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Best Restaurant
"Bombay Grill" in Authentic Halal Style
CEO Javed Iqbal's Final Mission Is Philanthropic Work
CEO Javed Iqbal of "Bombay Grill" in Seoul's Itaewon

Indian-Pakistani dishes or Pakistani-Indian dishes are famous for having aromatic and spicy flavors, attracting food connoiseurs and gourmet dinners from around the world.

There are about four or five Pakistani-Indian restaurants in Seoul's Itaewon area, mecca for foreign residents and travellers in the nation.

Among them is the most popular one named "Bombay Grill" of Pakistani restaurant located near the Seoul Central Mosque Islam in Itaewon area.

What makes Bombay Grill the most famous and popular Pakistani restaurant in Itaewon is not merely the quality of foods and their reasonable pieces but they are the authentic Halal foods.

"Bombay Grill" Bombay Grill CEO Javed Iqbal does his utmost to better serve each and every one of his customers. Among the numerous Indian or Pakistani restaurants his Bombay Grill in Seoul's Itaewon area garners both respect and affections from borth local Korean and international guests.

Halal foods are made under Islamic dietary guidelines for the Muslim people.

Here at this Bombay Grill all the dishes are made under the strict Halal guidelines and the food materials are chosen accordingly. No alcohol is allowed in the restaurant.

"I lose many groups of foreign travelers visiting my restaurant because of "no alcohol principle," says Javed Iqbal, owner and president of the restaurant. "But, I enforce the Halal rule strictly in my restaurant"

Iqbal says that some other Pakistani restaurants sell alcohol or allow customers to carry their alcoholic drinks, but he never allows any drops of alcohol in his restaurant.

"Bombay Grill" in Seoul's Itaewon

Iqbal points out that such Pakistan dishes as "Naan," "Tandoori," "Nassi," "Mutton," and "Rice and Spinach" are most popular among the local Korean guests among about scores of delicacies on the menu.

He explains that the majority of its customers are foreigners especially group travellers from Malaysia, according to the owner.

"However, Koreans are also very important customers," he says. "Without them we cannot survive"

More and more Koreans are learning to savor the taste of Pakistani and Indian cuisine these days.

Iqbal has been running Bombay Grill since he came to South Korea in 2009.

Bombay Grill CEO Javed Iqbal poses with his friend.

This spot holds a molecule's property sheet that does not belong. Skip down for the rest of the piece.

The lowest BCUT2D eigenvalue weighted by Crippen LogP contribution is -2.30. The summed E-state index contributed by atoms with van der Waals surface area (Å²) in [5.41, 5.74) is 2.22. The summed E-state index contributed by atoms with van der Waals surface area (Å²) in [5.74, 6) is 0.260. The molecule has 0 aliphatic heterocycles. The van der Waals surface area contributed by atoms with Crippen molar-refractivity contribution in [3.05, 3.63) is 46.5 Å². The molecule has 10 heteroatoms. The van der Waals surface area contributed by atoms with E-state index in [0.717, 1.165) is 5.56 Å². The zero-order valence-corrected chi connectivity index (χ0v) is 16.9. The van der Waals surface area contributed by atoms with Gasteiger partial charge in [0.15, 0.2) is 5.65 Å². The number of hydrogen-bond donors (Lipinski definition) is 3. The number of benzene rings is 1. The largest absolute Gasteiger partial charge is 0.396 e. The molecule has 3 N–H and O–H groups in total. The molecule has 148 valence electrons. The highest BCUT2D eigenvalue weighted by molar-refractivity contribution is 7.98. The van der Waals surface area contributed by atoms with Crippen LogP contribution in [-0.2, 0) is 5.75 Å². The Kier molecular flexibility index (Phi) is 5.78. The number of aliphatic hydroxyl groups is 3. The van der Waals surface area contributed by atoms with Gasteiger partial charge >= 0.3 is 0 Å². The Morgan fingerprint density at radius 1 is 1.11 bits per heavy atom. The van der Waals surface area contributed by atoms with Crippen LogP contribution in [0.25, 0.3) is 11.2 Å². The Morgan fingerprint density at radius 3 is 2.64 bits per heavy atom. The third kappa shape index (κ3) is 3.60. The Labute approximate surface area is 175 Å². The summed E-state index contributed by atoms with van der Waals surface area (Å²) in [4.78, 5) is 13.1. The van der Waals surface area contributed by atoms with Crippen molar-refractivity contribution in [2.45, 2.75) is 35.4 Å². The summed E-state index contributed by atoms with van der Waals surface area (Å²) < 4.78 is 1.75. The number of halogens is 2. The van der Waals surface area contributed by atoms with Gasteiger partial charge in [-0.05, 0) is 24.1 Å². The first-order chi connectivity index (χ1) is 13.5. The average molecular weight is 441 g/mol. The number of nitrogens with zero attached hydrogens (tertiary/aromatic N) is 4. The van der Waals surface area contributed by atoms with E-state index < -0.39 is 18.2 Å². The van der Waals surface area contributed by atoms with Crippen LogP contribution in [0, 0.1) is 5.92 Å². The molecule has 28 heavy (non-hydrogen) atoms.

On the strengths of his success Iqbal is now expanding his restaurant business to other areas of the nation.

On Apri. 15, 2017 he opened another "Bombay Grill" in on Namiseom Island in Chuncheon City, Gyeonggi Province. The island is the major tourist resort particularly for foreign travellers.

What is more is that Iqbal also plans to open his third restaurant in the middle of Gangnam area of Seoul, the affluent commercial and residential area south of Han River.

He expects that the local Korean people will be able to enjoy his Pakistani delicacies at his "Bombay Grill" restaurant in the coming summer.

"To me there are only two kinds of internally popular cuisines in the world: Chinese and Pakistani & Indian foods," he emphasizes the ever growing popularity of his foods. "More and more people will enjoy our dishes"

Bombay Grill CEO Javed Iqbal (left) poses with his staff.

Quite ambitious Iqbal sounds confident about the expansion of his restaurant business. He also sounds really proud of the strength of his Pakistani food.

Before he came to Seoul he was in Ireland doing his restaurant business. He spent 12 years in the European nation.

"I learned everything needed for restaurant business there in Ireland," he says. "Running kitchen, managing staff, and earning the hearts and minds of th customers"

Iqbal describes himself as a self-made businessman. "I came from a poor family," he says. "Growing up I tried everything very hard"

Now at age 45 he is already becoming South Korea's most successful foreign businessman in the field of Indian-Pakistani restaurant business.

He says that his most important final business will be to help others. "I have always been worried about others particularly poor people," he says. "My final business will be the philanthropic work"




 

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